After a series of install shots from the exhibition, the bulk of the book consists of a section entitled A selection from the archives. Essentially following Yokoo’s approch, Tan had first collected her own photographs and postcards before asking the general public (through an appeal facilitated by the Izu Photo Museum, which is located near the mountain). She then compiled the images into Ascent, with sound and spoken text added.

The archives section follows Yokoo’s approach from Waterfall Rapture. Specifically, every spread contains four images that each show Mount Fuji in a very similar fashion: the snowy peak, clouds around the mountain, cherry blossoms, trains running in the foreground, World War 2 era war planes above the mountain, crappy pictures taken from a rapidly moving vehicle, people posing against the mountain’s background… The list goes on and on.

In light of what I wrote about Waterfall Rapture, it might not surprise the reader to learn that the more of these types of tropes show up, the more interesting things get. It is akin to looking at a contemporary version of Katsushika Hokusai‘s Thirty-six Views of Mount Fuji (the inevitable art-historical reference). But where the ukiyo-e artist’s concern was purely pictorially dealing with Japan, Tan’s is photo-sociological, diving into the uses of the nation’s most famous symbol.

Another brief aside: Mount Fuji might be the only specific “object” that is represented by two emojis: directly as the mountain itself — 🗻 , and indirectly through Hokusai’s famous wave, most closely followed by the Apple version of the wave emoji — 🌊. Of course, Hokusai’s wave only exist because it crests on top of the mountain in the image’s projected view.

As becomes obvious from Goraiko, the real value, the real meaning of photography can only be found beyond its photographs. These are just stepping stones through which we communicate with one another.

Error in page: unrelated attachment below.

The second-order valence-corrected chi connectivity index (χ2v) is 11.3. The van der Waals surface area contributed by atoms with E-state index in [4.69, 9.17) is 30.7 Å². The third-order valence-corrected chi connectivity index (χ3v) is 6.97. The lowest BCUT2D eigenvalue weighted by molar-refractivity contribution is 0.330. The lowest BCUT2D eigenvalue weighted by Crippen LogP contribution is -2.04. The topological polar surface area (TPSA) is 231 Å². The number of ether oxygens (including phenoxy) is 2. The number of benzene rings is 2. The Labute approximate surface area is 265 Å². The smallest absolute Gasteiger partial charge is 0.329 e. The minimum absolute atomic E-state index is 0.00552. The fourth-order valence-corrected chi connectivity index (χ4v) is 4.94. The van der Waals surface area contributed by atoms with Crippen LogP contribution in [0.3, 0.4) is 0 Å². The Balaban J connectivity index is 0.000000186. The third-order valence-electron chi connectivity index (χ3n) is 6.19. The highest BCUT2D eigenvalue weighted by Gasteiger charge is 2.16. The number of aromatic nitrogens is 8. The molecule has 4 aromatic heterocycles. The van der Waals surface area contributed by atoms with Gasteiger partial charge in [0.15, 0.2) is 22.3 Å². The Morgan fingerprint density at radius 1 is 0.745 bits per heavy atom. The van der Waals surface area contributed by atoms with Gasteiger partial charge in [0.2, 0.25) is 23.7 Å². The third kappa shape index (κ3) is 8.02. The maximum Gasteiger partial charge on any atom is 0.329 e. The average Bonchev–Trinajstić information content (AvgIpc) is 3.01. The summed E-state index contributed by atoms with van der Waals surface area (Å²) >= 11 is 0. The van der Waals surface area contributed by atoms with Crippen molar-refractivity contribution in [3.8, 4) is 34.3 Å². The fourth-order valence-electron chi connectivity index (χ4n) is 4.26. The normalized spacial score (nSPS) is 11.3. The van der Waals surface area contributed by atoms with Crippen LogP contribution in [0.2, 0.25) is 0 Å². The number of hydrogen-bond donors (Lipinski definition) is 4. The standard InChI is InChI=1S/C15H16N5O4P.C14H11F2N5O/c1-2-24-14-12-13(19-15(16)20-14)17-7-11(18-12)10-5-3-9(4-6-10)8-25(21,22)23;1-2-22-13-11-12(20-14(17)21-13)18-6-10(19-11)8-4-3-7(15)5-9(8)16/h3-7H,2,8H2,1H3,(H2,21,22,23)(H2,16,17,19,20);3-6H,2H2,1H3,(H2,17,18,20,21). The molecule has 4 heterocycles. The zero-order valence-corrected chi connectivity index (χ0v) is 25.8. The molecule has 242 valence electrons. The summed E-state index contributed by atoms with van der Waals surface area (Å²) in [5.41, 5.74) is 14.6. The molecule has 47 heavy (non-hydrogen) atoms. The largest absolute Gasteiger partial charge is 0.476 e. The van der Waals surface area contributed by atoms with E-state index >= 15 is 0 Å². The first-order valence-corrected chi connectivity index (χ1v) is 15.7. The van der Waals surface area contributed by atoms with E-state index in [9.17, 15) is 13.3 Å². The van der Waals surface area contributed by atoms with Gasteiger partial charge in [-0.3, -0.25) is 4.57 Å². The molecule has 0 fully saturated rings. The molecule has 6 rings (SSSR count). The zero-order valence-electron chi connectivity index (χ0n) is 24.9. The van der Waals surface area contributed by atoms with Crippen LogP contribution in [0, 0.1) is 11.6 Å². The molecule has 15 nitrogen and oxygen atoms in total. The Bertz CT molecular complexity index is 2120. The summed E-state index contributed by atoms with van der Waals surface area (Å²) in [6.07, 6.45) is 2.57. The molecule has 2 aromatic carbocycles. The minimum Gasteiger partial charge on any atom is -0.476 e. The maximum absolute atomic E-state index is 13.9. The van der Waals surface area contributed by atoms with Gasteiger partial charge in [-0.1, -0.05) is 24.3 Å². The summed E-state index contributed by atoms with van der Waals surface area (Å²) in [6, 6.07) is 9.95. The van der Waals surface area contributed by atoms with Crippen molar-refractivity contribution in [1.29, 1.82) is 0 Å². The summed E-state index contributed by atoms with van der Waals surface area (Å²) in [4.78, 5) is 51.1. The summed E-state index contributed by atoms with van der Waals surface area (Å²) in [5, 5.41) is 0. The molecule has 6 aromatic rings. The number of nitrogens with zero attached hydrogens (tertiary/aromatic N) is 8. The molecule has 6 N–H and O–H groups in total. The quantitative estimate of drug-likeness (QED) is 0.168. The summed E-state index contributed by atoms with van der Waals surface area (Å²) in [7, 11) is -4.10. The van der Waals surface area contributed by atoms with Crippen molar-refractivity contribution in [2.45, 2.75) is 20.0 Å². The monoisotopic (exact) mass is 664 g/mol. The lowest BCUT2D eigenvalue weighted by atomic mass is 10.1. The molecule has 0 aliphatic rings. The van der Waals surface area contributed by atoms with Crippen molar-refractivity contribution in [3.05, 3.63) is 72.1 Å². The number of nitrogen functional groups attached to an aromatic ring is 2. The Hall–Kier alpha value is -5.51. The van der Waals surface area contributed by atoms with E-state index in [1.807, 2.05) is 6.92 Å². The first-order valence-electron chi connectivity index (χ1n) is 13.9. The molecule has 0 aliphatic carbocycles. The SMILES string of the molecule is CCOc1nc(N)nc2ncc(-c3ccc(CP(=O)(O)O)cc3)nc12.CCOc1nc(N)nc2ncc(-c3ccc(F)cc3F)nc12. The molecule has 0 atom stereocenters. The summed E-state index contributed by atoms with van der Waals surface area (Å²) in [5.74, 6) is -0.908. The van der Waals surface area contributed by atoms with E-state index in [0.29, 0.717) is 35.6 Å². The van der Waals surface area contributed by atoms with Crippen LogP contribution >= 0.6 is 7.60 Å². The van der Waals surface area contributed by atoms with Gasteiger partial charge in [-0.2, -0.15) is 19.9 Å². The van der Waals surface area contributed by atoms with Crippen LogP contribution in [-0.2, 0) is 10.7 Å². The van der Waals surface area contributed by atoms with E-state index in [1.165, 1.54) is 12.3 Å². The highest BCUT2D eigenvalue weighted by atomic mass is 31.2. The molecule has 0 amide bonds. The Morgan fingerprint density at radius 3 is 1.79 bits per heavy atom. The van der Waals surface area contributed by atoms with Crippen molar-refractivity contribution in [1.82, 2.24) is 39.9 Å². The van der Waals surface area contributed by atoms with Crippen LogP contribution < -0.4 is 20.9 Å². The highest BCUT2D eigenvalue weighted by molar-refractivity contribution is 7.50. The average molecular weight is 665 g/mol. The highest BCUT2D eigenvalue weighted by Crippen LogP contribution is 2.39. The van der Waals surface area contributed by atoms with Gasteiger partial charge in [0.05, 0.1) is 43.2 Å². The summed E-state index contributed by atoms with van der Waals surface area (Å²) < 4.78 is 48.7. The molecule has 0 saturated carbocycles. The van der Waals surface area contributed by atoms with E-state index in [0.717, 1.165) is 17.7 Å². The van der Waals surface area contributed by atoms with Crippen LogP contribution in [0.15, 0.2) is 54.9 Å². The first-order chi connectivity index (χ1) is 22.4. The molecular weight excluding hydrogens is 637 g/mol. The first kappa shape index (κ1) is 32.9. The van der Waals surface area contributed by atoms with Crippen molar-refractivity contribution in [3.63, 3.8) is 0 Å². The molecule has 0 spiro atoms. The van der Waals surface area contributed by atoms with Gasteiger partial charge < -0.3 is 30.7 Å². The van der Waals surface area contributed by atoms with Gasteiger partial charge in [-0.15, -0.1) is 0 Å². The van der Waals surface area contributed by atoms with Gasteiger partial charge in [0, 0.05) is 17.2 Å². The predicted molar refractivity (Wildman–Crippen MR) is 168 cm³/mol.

This fact becomes especially clear in the case of Mount Fuji, given that its prominence in the landscape and the nature of that landscape itself allow for a variety of uses that simply do not exist for most other landmarks.

Seen that way, it is not surprising that Hokusai would produce his Views at a time when photography almost existed (remember, around the time photographs were already made, but all efforts focused on fixing them, to prevent them from fading away). There’s something proto-photographic about ukiyo-e, in the sense that it tapped into the same sensibilities that photography would most successfully exploit.

Already a Shinto icon, Mount Fuji thus became a cultural icon, whose relevance quickly became known outside of Japan as well. Flying into Tokyo twice, I did crane my neck to see it out of the airplane’s window. It really is spectacularly beautiful, given its striking symmetry that is almost perfect. But Mount Fuji also is something that I knew and felt had the larger relevance I had heard of and I was now able to connect. I didn’t take any pictures, though.

Goraiko; images by Fiona Tan; texts by Lavinia Francke, Stefan Gronert, Fiona Tan; 176 pages; Van Zoetendaal Publishers; 2019